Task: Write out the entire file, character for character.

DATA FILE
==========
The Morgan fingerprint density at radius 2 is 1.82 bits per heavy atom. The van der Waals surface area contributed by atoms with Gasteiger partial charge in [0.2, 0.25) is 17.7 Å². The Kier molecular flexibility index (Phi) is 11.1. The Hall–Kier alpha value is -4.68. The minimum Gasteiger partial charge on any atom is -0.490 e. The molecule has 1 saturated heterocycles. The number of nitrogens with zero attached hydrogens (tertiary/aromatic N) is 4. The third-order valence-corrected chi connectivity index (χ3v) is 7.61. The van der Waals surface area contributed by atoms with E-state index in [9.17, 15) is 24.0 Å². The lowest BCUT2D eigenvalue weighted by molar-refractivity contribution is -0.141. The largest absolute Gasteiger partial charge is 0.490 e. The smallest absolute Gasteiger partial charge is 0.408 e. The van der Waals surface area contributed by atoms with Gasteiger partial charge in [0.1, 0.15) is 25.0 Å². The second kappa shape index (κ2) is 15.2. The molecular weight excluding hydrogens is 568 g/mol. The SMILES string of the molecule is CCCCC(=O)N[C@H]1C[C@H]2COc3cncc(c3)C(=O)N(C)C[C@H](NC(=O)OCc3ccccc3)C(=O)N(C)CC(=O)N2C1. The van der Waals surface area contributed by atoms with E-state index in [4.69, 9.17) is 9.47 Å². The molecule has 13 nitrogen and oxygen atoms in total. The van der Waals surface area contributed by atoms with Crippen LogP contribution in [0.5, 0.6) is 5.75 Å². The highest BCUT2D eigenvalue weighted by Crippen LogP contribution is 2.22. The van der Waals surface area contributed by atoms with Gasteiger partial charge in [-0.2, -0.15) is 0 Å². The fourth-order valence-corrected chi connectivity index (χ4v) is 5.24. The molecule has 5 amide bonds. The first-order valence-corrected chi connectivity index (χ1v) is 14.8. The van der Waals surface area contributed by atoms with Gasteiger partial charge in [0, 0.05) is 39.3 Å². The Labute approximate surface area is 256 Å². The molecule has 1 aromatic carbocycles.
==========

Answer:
The Morgan fingerprint density at radius 2 is 1.82 bits per heavy atom. The van der Waals surface area contributed by atoms with Gasteiger partial charge in [0.2, 0.25) is 17.7 Å². The Kier molecular flexibility index (Phi) is 11.1. The Hall–Kier alpha value is -4.68. The minimum Gasteiger partial charge on any atom is -0.490 e. The molecule has 1 saturated heterocycles. The number of nitrogens with zero attached hydrogens (tertiary/aromatic N) is 4. The third-order valence-corrected chi connectivity index (χ3v) is 7.61. The van der Waals surface area contributed by atoms with E-state index in [9.17, 15) is 24.0 Å². The lowest BCUT2D eigenvalue weighted by molar-refractivity contribution is -0.141. The largest absolute Gasteiger partial charge is 0.490 e. The smallest absolute Gasteiger partial charge is 0.408 e. The van der Waals surface area contributed by atoms with Gasteiger partial charge in [0.1, 0.15) is 25.0 Å². The second kappa shape index (κ2) is 15.2. The molecular weight excluding hydrogens is 568 g/mol. The SMILES string of the molecule is CCCCC(=O)N[C@H]1C[C@H]2COc3cncc(c3)C(=O)N(C)C[C@H](NC(=O)OCc3ccccc3)C(=O)N(C)CC(=O)N2C1. The van der Waals surface area contributed by atoms with E-state index in [4.69, 9.17) is 9.47 Å². The molecule has 13 nitrogen and oxygen atoms in total. The van der Waals surface area contributed by atoms with Crippen LogP contribution in [0.5, 0.6) is 5.75 Å². The highest BCUT2D eigenvalue weighted by Crippen LogP contribution is 2.22. The van der Waals surface area contributed by atoms with Gasteiger partial charge in [-0.2, -0.15) is 0 Å². The fourth-order valence-corrected chi connectivity index (χ4v) is 5.24. The molecule has 5 amide bonds. The first-order valence-corrected chi connectivity index (χ1v) is 14.8. The van der Waals surface area contributed by atoms with Gasteiger partial charge in [0, 0.05) is 39.3 Å². The Labute approximate surface area is 256 Å². The molecule has 1 aromatic carbocycles.